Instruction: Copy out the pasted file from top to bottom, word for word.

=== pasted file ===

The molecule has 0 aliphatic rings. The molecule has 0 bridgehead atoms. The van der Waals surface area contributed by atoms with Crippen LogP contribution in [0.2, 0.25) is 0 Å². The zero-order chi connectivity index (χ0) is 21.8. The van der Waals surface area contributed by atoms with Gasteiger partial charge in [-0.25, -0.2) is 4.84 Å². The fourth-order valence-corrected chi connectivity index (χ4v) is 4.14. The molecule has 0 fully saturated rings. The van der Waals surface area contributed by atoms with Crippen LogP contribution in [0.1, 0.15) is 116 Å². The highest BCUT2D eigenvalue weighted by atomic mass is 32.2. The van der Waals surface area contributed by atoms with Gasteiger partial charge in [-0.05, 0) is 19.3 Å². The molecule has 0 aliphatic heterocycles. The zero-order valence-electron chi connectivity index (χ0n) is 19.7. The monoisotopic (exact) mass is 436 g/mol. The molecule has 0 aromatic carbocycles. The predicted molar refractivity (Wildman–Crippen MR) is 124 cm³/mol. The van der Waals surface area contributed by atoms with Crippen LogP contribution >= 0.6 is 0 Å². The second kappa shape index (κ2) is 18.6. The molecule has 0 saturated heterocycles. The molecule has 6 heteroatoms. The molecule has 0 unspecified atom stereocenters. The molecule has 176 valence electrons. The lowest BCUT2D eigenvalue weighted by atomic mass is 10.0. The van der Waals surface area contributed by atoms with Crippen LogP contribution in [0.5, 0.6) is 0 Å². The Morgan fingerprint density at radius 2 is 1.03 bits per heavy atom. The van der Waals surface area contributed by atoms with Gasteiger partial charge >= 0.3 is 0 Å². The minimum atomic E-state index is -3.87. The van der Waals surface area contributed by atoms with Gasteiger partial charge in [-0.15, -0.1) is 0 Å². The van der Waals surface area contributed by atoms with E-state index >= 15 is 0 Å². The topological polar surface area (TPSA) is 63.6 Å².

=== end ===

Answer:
The molecule has 0 aliphatic rings. The molecule has 0 bridgehead atoms. The van der Waals surface area contributed by atoms with Crippen LogP contribution in [0.2, 0.25) is 0 Å². The zero-order chi connectivity index (χ0) is 21.8. The van der Waals surface area contributed by atoms with Gasteiger partial charge in [-0.25, -0.2) is 4.84 Å². The fourth-order valence-corrected chi connectivity index (χ4v) is 4.14. The molecule has 0 fully saturated rings. The van der Waals surface area contributed by atoms with Crippen LogP contribution in [0.1, 0.15) is 116 Å². The highest BCUT2D eigenvalue weighted by atomic mass is 32.2. The van der Waals surface area contributed by atoms with Gasteiger partial charge in [-0.05, 0) is 19.3 Å². The molecule has 0 aliphatic heterocycles. The zero-order valence-electron chi connectivity index (χ0n) is 19.7. The monoisotopic (exact) mass is 436 g/mol. The molecule has 0 aromatic carbocycles. The predicted molar refractivity (Wildman–Crippen MR) is 124 cm³/mol. The van der Waals surface area contributed by atoms with Crippen LogP contribution >= 0.6 is 0 Å². The second kappa shape index (κ2) is 18.6. The molecule has 0 saturated heterocycles. The molecule has 6 heteroatoms. The molecule has 0 unspecified atom stereocenters. The molecule has 176 valence electrons. The lowest BCUT2D eigenvalue weighted by atomic mass is 10.0. The van der Waals surface area contributed by atoms with Crippen LogP contribution in [0.5, 0.6) is 0 Å². The Morgan fingerprint density at radius 2 is 1.03 bits per heavy atom. The van der Waals surface area contributed by atoms with Gasteiger partial charge >= 0.3 is 0 Å². The minimum atomic E-state index is -3.87. The van der Waals surface area contributed by atoms with Gasteiger partial charge in [-0.15, -0.1) is 0 Å². The van der Waals surface area contributed by atoms with E-state index >= 15 is 0 Å². The topological polar surface area (TPSA) is 63.6 Å².